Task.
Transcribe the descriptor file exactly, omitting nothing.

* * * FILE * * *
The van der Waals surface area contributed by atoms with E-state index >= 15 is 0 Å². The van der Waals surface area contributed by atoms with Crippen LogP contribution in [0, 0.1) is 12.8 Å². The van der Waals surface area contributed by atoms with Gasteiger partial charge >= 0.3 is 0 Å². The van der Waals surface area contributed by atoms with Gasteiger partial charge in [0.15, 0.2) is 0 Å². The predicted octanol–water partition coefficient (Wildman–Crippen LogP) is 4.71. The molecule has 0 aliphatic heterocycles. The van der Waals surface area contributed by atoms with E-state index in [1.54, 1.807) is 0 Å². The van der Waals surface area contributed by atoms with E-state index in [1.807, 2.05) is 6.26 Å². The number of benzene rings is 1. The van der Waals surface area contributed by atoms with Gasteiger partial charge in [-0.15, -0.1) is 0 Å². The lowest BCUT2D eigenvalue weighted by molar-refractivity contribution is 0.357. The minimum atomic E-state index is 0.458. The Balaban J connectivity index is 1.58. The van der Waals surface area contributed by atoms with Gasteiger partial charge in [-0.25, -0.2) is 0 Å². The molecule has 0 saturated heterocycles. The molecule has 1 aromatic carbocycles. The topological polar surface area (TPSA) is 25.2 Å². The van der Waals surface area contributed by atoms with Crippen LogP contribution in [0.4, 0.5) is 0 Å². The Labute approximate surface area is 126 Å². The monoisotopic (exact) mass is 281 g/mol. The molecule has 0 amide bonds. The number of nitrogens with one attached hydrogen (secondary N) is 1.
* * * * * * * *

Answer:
The van der Waals surface area contributed by atoms with E-state index >= 15 is 0 Å². The van der Waals surface area contributed by atoms with Crippen LogP contribution in [0, 0.1) is 12.8 Å². The van der Waals surface area contributed by atoms with Gasteiger partial charge >= 0.3 is 0 Å². The van der Waals surface area contributed by atoms with Gasteiger partial charge in [0.15, 0.2) is 0 Å². The predicted octanol–water partition coefficient (Wildman–Crippen LogP) is 4.71. The molecule has 0 aliphatic heterocycles. The van der Waals surface area contributed by atoms with E-state index in [1.54, 1.807) is 0 Å². The van der Waals surface area contributed by atoms with E-state index in [1.807, 2.05) is 6.26 Å². The number of benzene rings is 1. The van der Waals surface area contributed by atoms with Gasteiger partial charge in [-0.15, -0.1) is 0 Å². The lowest BCUT2D eigenvalue weighted by molar-refractivity contribution is 0.357. The minimum atomic E-state index is 0.458. The Balaban J connectivity index is 1.58. The van der Waals surface area contributed by atoms with Gasteiger partial charge in [-0.25, -0.2) is 0 Å². The molecule has 0 saturated heterocycles. The molecule has 1 aromatic carbocycles. The topological polar surface area (TPSA) is 25.2 Å². The van der Waals surface area contributed by atoms with Crippen LogP contribution in [0.4, 0.5) is 0 Å². The Labute approximate surface area is 126 Å². The monoisotopic (exact) mass is 281 g/mol. The molecule has 0 amide bonds. The number of nitrogens with one attached hydrogen (secondary N) is 1.